Killing Mom

My wife warned me that she would kill my mother. Honestly I didn’t care as long as she didn’t get caught. Besides, I knew Dana wouldn’t have the guts to do it. Was I really to believe that the woman who needed me to kill a little spider or centipede would be able to go and kill a grown woman?

I’d actually thought of what it would be like to kill my mother several times myself. Of course I never had the courage or even the reason to do so, although I’d been pushed close. She’d never done anything quite worthy of death though.

That is until the day she just went too far.

Even still, I didn’t think my wife would really kill her. But I didn’t imagine my mother would go that far either.

“I told you I’d do it,” Dana said to me when she walked into the door covered in blood.

Killing Mom

“What did you do?” I asked, forgetting all about what she had told me. “Are you okay?” I added, just in case she was hurt.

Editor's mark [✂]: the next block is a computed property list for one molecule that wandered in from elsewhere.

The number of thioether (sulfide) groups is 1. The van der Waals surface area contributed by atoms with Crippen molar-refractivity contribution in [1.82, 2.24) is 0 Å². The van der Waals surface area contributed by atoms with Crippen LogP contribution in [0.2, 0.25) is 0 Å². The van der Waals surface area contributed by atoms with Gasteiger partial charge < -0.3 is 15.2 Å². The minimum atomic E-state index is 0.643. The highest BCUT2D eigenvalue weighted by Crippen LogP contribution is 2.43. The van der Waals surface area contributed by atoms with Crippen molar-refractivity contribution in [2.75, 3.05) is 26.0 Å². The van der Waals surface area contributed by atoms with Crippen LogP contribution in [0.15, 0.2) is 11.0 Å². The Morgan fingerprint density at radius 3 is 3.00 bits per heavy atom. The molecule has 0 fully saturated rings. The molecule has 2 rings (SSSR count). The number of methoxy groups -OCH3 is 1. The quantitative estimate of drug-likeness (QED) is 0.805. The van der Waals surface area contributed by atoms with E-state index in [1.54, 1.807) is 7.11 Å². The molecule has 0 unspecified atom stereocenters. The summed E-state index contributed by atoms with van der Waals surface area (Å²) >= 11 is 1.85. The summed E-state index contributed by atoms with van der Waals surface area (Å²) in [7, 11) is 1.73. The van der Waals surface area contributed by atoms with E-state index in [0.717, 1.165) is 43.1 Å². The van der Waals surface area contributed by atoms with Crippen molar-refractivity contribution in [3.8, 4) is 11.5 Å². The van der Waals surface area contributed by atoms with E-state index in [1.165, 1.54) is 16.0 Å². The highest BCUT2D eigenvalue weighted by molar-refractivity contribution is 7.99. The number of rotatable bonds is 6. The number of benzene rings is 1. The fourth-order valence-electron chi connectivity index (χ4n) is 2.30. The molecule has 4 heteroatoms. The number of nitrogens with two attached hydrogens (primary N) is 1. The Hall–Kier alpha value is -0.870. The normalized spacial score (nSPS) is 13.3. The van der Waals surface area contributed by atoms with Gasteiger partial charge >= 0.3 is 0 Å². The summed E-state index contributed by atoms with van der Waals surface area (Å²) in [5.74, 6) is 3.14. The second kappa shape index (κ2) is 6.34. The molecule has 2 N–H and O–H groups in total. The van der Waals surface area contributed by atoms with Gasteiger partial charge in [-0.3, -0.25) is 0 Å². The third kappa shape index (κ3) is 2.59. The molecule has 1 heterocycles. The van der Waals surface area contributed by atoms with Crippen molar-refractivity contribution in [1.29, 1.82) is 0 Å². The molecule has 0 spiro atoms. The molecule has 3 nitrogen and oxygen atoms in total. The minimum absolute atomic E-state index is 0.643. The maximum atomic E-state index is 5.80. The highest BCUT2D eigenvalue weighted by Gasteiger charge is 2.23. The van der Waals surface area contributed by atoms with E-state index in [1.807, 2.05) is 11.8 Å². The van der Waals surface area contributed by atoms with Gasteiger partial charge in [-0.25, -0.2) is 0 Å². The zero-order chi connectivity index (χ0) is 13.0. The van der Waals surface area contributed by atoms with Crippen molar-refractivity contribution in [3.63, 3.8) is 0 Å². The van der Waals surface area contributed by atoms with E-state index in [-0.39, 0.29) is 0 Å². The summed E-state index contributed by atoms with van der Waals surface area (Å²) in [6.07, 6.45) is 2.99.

“I’m the best I’ve ever been,” she said with a wild smile I’d never seen before.

“What happened? Why are you covered in blood? Why are you the best you’ve ever been? Why are you smiling like that?” I rattled out the questions so fast I was sure she wouldn’t understand me.

“You know what happened,” she said, the smile somehow stretching wider across her narrow face.

I nodded like I knew because I knew I was supposed. Women were always assuming men knew things we didn’t.

“I’m going to go get cleaned up,” Dana said as she tossed her bloody gloves at me. They slapped my torso and then slid to the floor, leaving a red sticky streak down the front of my favorite T-shirt.

“Sounds like a good idea,” I told her after picking up the gloves. A partial red handprint clung to the vinyl floor. I wiped it up with a damp paper towel while Dana went to clean up. Then I tossed the gloves and paper towel in the wastebasket.

A few minutes later, just as I had settled myself onto the couch to watch the news, the doorbell rang. I waited a minute before getting up to see if Dana would answer it. She didn’t. The doorbell rang again, this time with a sense of urgency. I pried myself off the couch and stomped to the door, my footsteps echoing in the hallway.